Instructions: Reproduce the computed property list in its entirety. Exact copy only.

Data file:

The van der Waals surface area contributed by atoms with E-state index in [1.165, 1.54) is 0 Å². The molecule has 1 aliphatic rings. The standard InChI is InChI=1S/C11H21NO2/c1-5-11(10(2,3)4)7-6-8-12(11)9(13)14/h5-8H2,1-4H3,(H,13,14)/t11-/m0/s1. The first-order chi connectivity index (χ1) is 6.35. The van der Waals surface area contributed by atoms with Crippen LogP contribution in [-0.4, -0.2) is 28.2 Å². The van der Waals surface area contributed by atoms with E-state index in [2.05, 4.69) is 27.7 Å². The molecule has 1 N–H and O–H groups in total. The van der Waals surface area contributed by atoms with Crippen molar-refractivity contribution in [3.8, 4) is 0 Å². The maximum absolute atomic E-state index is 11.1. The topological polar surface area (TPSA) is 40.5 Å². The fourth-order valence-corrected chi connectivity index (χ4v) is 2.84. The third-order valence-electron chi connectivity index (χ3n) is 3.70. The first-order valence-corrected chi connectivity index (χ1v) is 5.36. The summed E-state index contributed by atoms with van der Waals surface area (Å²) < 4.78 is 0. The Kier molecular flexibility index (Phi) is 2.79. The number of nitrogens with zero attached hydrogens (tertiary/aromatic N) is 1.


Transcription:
The van der Waals surface area contributed by atoms with E-state index in [1.165, 1.54) is 0 Å². The molecule has 1 aliphatic rings. The standard InChI is InChI=1S/C11H21NO2/c1-5-11(10(2,3)4)7-6-8-12(11)9(13)14/h5-8H2,1-4H3,(H,13,14)/t11-/m0/s1. The first-order chi connectivity index (χ1) is 6.35. The van der Waals surface area contributed by atoms with Crippen LogP contribution in [-0.4, -0.2) is 28.2 Å². The van der Waals surface area contributed by atoms with E-state index in [2.05, 4.69) is 27.7 Å². The molecule has 1 N–H and O–H groups in total. The van der Waals surface area contributed by atoms with Crippen molar-refractivity contribution in [3.8, 4) is 0 Å². The maximum absolute atomic E-state index is 11.1. The topological polar surface area (TPSA) is 40.5 Å². The fourth-order valence-corrected chi connectivity index (χ4v) is 2.84. The third-order valence-electron chi connectivity index (χ3n) is 3.70. The first-order valence-corrected chi connectivity index (χ1v) is 5.36. The summed E-state index contributed by atoms with van der Waals surface area (Å²) < 4.78 is 0. The Kier molecular flexibility index (Phi) is 2.79. The number of nitrogens with zero attached hydrogens (tertiary/aromatic N) is 1.